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Effect of Supplemental Japanese Pepper Seed on the Palatability of Feed in Chicks

The present study aimed to establish whether supplemental Japanese pepper seed (JPS) affects feed intake in broiler chicks under ad libitum conditions. Experiments were designed to estimate the acute effect of JPS on feed and water intake using 5%-20% JPS supplemental feeds. JPS supplemental feed de... Full description

Journal Title: The Journal of Poultry Science 2017, Vol.54(4), p.278
Main Author: Maroof, Khushdil
Other Authors: Oka, Takao , Fujihara, Mika , Bungo, Takashi
Format: Electronic Article Electronic Article
Language: English
Subjects:
ID: ISSN: 13467395 ; E-ISSN: 13490486
Link: http://search.proquest.com/docview/1960231926/?pq-origsite=primo
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recordid: proquest1960231926
title: Effect of Supplemental Japanese Pepper Seed on the Palatability of Feed in Chicks
format: Article
creator:
  • Maroof, Khushdil
  • Oka, Takao
  • Fujihara, Mika
  • Bungo, Takashi
subjects:
  • Water Intake
  • Feeding
  • Chicks
  • Feeds
  • Feeding
  • Feeding
  • Palatability
  • Water Intakes
  • Physical Growth
ispartof: The Journal of Poultry Science, 2017, Vol.54(4), p.278
description: The present study aimed to establish whether supplemental Japanese pepper seed (JPS) affects feed intake in broiler chicks under ad libitum conditions. Experiments were designed to estimate the acute effect of JPS on feed and water intake using 5%-20% JPS supplemental feeds. JPS supplemental feed demonstrated a tendency to suppress feed intake and water intake in a dose-dependent manner during the 2 h post-feeding period, and chicks seldom ate 20% JPS supplemental feed at 1 h post-feeding. No significant difference was observed in the rectal temperature between groups during the 2 h post-feeding period. In a 5-h feeding experiment, no JPS level had any effect on feed or water intake in chicks. These data suggest that the adverse effect of JPS may be due to volatile stimulation; however, the effect disappears after 5 h post-feeding.
language: eng
source:
identifier: ISSN: 13467395 ; E-ISSN: 13490486
fulltext: fulltext
issn:
  • 13467395
  • 1346-7395
  • 13490486
  • 1349-0486
url: Link


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titleEffect of Supplemental Japanese Pepper Seed on the Palatability of Feed in Chicks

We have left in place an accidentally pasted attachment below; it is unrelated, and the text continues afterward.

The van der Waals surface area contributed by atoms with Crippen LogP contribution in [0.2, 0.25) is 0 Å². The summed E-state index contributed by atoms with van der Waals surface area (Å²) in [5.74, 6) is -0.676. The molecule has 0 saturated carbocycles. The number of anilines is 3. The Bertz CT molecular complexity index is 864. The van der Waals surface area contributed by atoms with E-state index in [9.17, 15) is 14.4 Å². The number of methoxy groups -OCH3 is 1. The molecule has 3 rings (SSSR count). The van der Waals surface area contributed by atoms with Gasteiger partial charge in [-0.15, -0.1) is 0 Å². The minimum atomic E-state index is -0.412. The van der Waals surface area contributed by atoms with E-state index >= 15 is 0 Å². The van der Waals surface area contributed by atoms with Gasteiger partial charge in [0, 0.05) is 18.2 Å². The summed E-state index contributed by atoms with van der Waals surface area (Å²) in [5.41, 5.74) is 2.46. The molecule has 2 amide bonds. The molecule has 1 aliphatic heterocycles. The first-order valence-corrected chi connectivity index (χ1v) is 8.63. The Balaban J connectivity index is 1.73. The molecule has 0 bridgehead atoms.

creatorMaroof, Khushdil ; Oka, Takao ; Fujihara, Mika ; Bungo, Takashi
ispartofThe Journal of Poultry Science, 2017, Vol.54(4), p.278
identifierISSN: 13467395 ; E-ISSN: 13490486
subjectWater Intake ; Feeding ; Chicks ; Feeds ; Feeding ; Feeding ; Palatability ; Water Intakes ; Physical Growth
descriptionThe present study aimed to establish whether supplemental Japanese pepper seed (JPS) affects feed intake in broiler chicks under ad libitum conditions. Experiments were designed to estimate the acute effect of JPS on feed and water intake using 5%-20% JPS supplemental feeds. JPS supplemental feed demonstrated a tendency to suppress feed intake and water intake in a dose-dependent manner during the 2 h post-feeding period, and chicks seldom ate 20% JPS supplemental feed at 1 h post-feeding. No significant difference was observed in the rectal temperature between groups during the 2 h post-feeding period. In a 5-h feeding experiment, no JPS level had any effect on feed or water intake in chicks. These data suggest that the adverse effect of JPS may be due to volatile stimulation; however, the effect disappears after 5 h post-feeding.
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abstractThe present study aimed to establish whether supplemental Japanese pepper seed (JPS) affects feed intake in broiler chicks under ad libitum conditions. Experiments were designed to estimate the acute effect of JPS on feed and water intake using 5%-20% JPS supplemental feeds. JPS supplemental feed demonstrated a tendency to suppress feed intake and water intake in a dose-dependent manner during the 2 h post-feeding period, and chicks seldom ate 20% JPS supplemental feed at 1 h post-feeding. No significant difference was observed in the rectal temperature between groups during the 2 h post-feeding period. In a 5-h feeding experiment, no JPS level had any effect on feed or water intake in chicks. These data suggest that the adverse effect of JPS may be due to volatile stimulation; however, the effect disappears after 5 h post-feeding.
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pages278-281